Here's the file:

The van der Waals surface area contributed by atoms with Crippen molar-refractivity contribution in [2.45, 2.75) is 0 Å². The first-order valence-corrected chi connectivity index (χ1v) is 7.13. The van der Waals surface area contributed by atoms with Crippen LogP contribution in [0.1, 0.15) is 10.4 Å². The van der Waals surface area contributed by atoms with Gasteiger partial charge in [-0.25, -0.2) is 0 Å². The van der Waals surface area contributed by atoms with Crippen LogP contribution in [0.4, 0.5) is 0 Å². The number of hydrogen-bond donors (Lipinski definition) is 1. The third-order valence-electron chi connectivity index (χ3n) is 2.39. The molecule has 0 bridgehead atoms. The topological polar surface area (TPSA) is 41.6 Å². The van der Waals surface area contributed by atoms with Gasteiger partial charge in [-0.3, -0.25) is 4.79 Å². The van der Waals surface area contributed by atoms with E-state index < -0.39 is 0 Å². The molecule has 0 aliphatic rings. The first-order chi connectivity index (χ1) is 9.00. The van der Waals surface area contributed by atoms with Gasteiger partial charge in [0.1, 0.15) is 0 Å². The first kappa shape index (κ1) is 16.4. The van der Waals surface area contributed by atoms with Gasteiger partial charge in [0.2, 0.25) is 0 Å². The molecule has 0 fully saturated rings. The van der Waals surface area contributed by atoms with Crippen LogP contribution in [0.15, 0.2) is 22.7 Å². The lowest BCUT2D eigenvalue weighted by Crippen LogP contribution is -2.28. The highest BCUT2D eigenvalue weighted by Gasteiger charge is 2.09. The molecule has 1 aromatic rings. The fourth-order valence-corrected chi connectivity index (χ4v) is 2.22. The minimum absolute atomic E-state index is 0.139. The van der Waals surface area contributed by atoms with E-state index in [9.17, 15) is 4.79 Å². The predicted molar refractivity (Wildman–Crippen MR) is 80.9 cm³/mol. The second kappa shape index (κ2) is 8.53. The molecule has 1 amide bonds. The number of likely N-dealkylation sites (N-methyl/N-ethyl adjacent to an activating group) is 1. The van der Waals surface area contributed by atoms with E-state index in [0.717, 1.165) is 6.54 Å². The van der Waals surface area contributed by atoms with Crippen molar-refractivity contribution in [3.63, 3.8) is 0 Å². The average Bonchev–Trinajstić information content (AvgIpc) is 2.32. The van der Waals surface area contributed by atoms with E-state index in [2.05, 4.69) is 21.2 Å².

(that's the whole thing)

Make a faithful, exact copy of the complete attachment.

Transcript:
The van der Waals surface area contributed by atoms with Crippen molar-refractivity contribution in [2.45, 2.75) is 0 Å². The first-order valence-corrected chi connectivity index (χ1v) is 7.13. The van der Waals surface area contributed by atoms with Crippen LogP contribution in [0.1, 0.15) is 10.4 Å². The van der Waals surface area contributed by atoms with Gasteiger partial charge in [-0.25, -0.2) is 0 Å². The van der Waals surface area contributed by atoms with Crippen LogP contribution in [0.4, 0.5) is 0 Å². The number of hydrogen-bond donors (Lipinski definition) is 1. The third-order valence-electron chi connectivity index (χ3n) is 2.39. The molecule has 0 bridgehead atoms. The topological polar surface area (TPSA) is 41.6 Å². The van der Waals surface area contributed by atoms with Gasteiger partial charge in [-0.3, -0.25) is 4.79 Å². The van der Waals surface area contributed by atoms with E-state index < -0.39 is 0 Å². The molecule has 0 aliphatic rings. The first-order chi connectivity index (χ1) is 9.00. The van der Waals surface area contributed by atoms with Gasteiger partial charge in [0.1, 0.15) is 0 Å². The first kappa shape index (κ1) is 16.4. The van der Waals surface area contributed by atoms with Gasteiger partial charge in [0.2, 0.25) is 0 Å². The molecule has 0 fully saturated rings. The van der Waals surface area contributed by atoms with Crippen LogP contribution in [0.15, 0.2) is 22.7 Å². The lowest BCUT2D eigenvalue weighted by Crippen LogP contribution is -2.28. The highest BCUT2D eigenvalue weighted by Gasteiger charge is 2.09. The molecule has 1 aromatic rings. The fourth-order valence-corrected chi connectivity index (χ4v) is 2.22. The minimum absolute atomic E-state index is 0.139. The van der Waals surface area contributed by atoms with E-state index in [9.17, 15) is 4.79 Å². The predicted molar refractivity (Wildman–Crippen MR) is 80.9 cm³/mol. The second kappa shape index (κ2) is 8.53. The molecule has 1 amide bonds. The number of likely N-dealkylation sites (N-methyl/N-ethyl adjacent to an activating group) is 1. The van der Waals surface area contributed by atoms with E-state index in [0.717, 1.165) is 6.54 Å². The van der Waals surface area contributed by atoms with Crippen molar-refractivity contribution in [3.63, 3.8) is 0 Å². The average Bonchev–Trinajstić information content (AvgIpc) is 2.32. The van der Waals surface area contributed by atoms with E-state index in [2.05, 4.69) is 21.2 Å².